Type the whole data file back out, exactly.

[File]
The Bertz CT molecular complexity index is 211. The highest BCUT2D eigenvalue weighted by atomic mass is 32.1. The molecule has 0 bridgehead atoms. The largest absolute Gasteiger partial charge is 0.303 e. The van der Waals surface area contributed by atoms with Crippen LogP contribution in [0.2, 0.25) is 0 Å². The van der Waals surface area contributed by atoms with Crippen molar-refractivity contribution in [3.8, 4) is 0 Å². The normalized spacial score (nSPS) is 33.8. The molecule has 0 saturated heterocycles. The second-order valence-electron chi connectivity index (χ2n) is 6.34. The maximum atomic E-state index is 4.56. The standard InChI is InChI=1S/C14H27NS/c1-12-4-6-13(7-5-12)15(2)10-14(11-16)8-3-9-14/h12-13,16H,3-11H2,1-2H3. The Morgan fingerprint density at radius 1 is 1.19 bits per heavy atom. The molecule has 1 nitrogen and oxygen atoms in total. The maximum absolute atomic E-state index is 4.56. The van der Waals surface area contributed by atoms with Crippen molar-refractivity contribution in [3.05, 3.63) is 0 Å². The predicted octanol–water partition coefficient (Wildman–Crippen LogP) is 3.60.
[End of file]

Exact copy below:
The Bertz CT molecular complexity index is 211. The highest BCUT2D eigenvalue weighted by atomic mass is 32.1. The molecule has 0 bridgehead atoms. The largest absolute Gasteiger partial charge is 0.303 e. The van der Waals surface area contributed by atoms with Crippen LogP contribution in [0.2, 0.25) is 0 Å². The van der Waals surface area contributed by atoms with Crippen molar-refractivity contribution in [3.8, 4) is 0 Å². The normalized spacial score (nSPS) is 33.8. The molecule has 0 saturated heterocycles. The second-order valence-electron chi connectivity index (χ2n) is 6.34. The maximum atomic E-state index is 4.56. The standard InChI is InChI=1S/C14H27NS/c1-12-4-6-13(7-5-12)15(2)10-14(11-16)8-3-9-14/h12-13,16H,3-11H2,1-2H3. The Morgan fingerprint density at radius 1 is 1.19 bits per heavy atom. The molecule has 1 nitrogen and oxygen atoms in total. The maximum absolute atomic E-state index is 4.56. The van der Waals surface area contributed by atoms with Crippen molar-refractivity contribution in [3.05, 3.63) is 0 Å². The predicted octanol–water partition coefficient (Wildman–Crippen LogP) is 3.60.